This got me wondering about road trip stories for kids. Anyone know any greats aside from Polly Horvath’s The Vacation?
Tim Wynne-Jones’s Rex Zero and the End of the World is a quiet book that deserves to get noticed, and with 2 recent awards, it likely will be (2007 Boston Globe – Horn Book Award Honor Book, CLA Book Award 2007).
It’s summer 1962, and Rex Norton-Norton (Rex Zero to you) is a ten-year old kid who has just moved from Vancouver to Ottawa. He has those typical new kid concerns – will he make friends? what will the new school be like? – and he has much bigger things on his mind – rumours of an escaped panther in the local park, the Russians, the Big One, backyard bomb shelters. The story traces the events of Rex’s first summer in the city, its lazy days underscored by the distant but ever-present possibility of nuclear disaster. I love Rex’s voice, and the clever way Tim Wynne Jones has Rex say things that are hilarious in a completely unselfconscious way. Rex’s family is charming and kooky: Cassiopeia – who craves sophistication, Annie Oakley – who builds a bomb shelter out of old Punch magazines, the dog Kincho who no one really wants, and the baby – “the Sausage.”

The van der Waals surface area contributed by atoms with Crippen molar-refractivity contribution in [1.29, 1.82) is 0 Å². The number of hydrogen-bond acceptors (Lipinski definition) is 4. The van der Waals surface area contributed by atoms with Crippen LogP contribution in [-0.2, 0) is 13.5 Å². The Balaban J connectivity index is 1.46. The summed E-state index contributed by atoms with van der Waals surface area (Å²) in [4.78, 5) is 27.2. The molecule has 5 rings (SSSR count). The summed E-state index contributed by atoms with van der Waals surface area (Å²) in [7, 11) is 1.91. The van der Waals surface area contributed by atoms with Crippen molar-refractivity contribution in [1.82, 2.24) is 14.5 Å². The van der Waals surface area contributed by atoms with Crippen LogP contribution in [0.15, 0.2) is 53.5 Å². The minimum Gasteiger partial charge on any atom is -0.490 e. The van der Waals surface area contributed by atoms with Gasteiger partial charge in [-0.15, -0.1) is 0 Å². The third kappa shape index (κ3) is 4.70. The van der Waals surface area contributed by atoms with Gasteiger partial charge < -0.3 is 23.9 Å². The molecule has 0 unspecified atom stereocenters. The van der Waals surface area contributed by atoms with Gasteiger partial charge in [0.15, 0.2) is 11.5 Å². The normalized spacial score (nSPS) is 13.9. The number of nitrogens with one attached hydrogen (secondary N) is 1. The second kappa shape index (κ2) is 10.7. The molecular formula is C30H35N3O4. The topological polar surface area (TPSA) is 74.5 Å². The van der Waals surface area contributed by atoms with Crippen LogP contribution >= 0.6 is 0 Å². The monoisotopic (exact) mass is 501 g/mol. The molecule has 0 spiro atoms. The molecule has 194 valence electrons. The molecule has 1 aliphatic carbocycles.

It’s hard to really describe what this book is about. Part of what makes it feel rich and real is the fact that there isn’t one single thread of story that pulls you through the book. Rex has a lot of questions, and worries big and small. There are many things going on in his head and so the story drifts between the day-to-day workings of family life – car trips and meal time and watching tv, to the messiness of the outside world. It’s a book that manages to be simple, but deep.